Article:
The first encounter that I ever had with anything I could really consider divine consisted of my experiences writing poetry. My talent for the art was rather inborn, and though I always seek to hone my skills, that blade has always been well-edged. I found myself, at a time when I suffered from some rather severe mental maladies, able to go into a state of strange, wild, determined creation and craft. It was actually the insanity of that state that warded and returned me from the insanity I suffered at all other times. I often spent moments of ecstatic inspiration in the self-imposed exile of my room, either scratching away at a notebook intently, or tapping harshly with a constant stuttering cadence the worn keys on my old computer. Sometimes I would sing, speak, or yell my words -- feeling them thrum through me like a force of nature. This quality would later prove telling of my nature as a heathen.
The second encounter with the divine that I claim is my discovery of runes. The first signs that led me to them were some strange visionary experiences. I had these powerful dreams of shapes that I could never hold in my mind long enough to burn into my waking memory. I saw deep, rippling pools of roiling angular tracery. When I saw runes first in a drawing, next in a dictionary, I felt this burning need to find them - to explore their every aspect, to know their nature wholly. I began my search, and soon found those names of the great Gods and Goddesses that I had once looked to in childhood. I hadn't fully remembered until after this discovery, but it was pointed out to me by a family friend that I used to carry around a little book of Norse Mythology. I admit, it came to me again, the picture of Thor in his goat-drawn chariot in old line art on the book jacket was stored somewhere deep inside. I looked at the values and the maxims of those Gods and Goddesses with whom I already felt great kinship, and I knew that I was a heathen. All of my values, all of my truths, were echoed in the truths uncovered in the Lore. From that point on, I began my studies as a heathen.
For two years I continued studying and practicing privately, reading all that I could and observing rites of my own craft, not knowing that there were others that shared my faith. After those years, I learned of the other heathens, but yet stayed completely solitary until I truly felt prepared for contact with my heathen compatriots. I worked much with the runes, and though I at first thought that Tyr's qualities were an ideal - the truth and justice was very noble and made me wish to "better" myself - but I knew after finding my natural talent for the runes expanding wildly - after having some experiences with visions and with my writing, that Wodan's hand was the one that I felt on my shoulder as the fury of my natural talent burned through me. I could no longer seek after the noble ideal of the One-handed God, because I saw echoed in Wodan's gifts, as described in the lore, those gifts that I had been given. I belonged to the One-Eyed God, and knew intimately his gifts. Those gifts I knew were an integral part of all I had been, and showed themselves to be a defining force in determining the direction I would strive after. I was a very precocious child, so too in my adolescence, from as early as first grade I was tested and subsequently selected for a special program that would put me in an environment that would provide a challenge for me -- a full immersion in the all-day gifted program. Throughout my education I tried to reach beyond my grasp, and usually came up with the next challenge in my hand. I was always willing to pay great prices for gaining wisdom. To this day, I feel that the wisdom I have has cost me a great deal of my childhood -- and yet I would pay it again.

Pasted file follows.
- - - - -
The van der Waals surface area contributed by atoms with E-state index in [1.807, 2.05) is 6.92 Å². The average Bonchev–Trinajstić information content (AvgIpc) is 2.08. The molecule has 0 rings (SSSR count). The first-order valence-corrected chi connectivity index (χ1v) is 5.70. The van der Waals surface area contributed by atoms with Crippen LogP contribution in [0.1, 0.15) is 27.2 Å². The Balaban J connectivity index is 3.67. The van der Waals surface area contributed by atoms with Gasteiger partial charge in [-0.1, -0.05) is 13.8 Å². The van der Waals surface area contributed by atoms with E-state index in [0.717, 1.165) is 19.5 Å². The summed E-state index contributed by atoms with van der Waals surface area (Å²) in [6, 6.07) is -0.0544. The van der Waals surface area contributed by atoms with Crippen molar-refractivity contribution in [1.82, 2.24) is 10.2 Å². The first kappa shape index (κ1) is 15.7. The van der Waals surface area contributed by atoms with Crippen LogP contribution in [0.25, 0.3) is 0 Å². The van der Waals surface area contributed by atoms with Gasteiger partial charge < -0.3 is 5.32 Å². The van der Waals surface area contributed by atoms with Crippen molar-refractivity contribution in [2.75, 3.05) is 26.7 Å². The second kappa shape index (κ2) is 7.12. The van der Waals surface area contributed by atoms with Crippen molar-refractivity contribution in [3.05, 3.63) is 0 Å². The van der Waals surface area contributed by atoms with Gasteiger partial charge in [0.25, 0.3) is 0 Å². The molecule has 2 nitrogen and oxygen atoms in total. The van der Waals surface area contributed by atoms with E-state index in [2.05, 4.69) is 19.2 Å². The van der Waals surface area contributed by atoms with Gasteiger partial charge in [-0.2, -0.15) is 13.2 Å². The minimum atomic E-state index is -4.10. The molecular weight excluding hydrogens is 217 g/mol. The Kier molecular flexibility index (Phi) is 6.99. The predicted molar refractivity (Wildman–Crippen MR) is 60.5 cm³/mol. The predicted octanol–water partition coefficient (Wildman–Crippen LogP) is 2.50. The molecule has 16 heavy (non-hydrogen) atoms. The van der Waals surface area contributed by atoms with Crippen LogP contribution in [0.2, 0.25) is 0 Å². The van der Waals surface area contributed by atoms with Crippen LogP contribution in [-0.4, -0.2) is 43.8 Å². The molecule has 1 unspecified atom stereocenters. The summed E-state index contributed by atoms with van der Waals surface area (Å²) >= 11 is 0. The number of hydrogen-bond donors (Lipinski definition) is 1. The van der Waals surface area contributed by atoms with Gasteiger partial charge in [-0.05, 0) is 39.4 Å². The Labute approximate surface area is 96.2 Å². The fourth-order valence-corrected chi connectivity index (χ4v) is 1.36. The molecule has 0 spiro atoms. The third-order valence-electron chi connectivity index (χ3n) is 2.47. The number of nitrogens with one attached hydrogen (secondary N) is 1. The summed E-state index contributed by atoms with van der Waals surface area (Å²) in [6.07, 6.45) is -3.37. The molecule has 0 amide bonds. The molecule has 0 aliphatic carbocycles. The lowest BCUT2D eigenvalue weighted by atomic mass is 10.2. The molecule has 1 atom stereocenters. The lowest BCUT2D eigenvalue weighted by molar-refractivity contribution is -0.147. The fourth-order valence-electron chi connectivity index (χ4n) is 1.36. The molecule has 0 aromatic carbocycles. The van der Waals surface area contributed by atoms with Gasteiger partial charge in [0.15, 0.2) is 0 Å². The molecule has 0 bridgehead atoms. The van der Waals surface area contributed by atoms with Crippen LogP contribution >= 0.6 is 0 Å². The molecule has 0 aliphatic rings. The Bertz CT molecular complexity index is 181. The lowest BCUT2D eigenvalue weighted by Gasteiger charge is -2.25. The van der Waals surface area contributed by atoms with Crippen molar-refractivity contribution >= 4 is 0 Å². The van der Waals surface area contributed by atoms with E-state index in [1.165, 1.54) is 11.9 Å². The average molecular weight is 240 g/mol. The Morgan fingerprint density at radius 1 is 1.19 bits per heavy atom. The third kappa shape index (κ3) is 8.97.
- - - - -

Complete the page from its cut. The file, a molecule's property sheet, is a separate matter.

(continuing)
In all of these things, including my penchant for language and my skills with writing poetry and prose, I knew that I had Wodan's gifts to thank. Taking the "gift for gift given" maxim to heart, I knew that I could do no less that proclaim myself what I already was - a Wodan's Man. I hail him often, and keep a shrine for him separate from that I keep for all gods and goddesses. I owe him nothing less. I love Wodan and feel his influence in my life, though I know that the love he has for his own can never get in the way of how the Norns' weaving must eventually take shape. I love Wodan for what he is. He made me much of what I am with his gifts. I do what I do, and I assume, considering that these gifts stay greatly in my life, that I am serving whatever purpose I have been given these gifts for. In all of his ways, he is my patron - and as Allfather, Valfather, Grimnir, Bolverk, or any other of his many "traveling" personae, he is the one I hail first.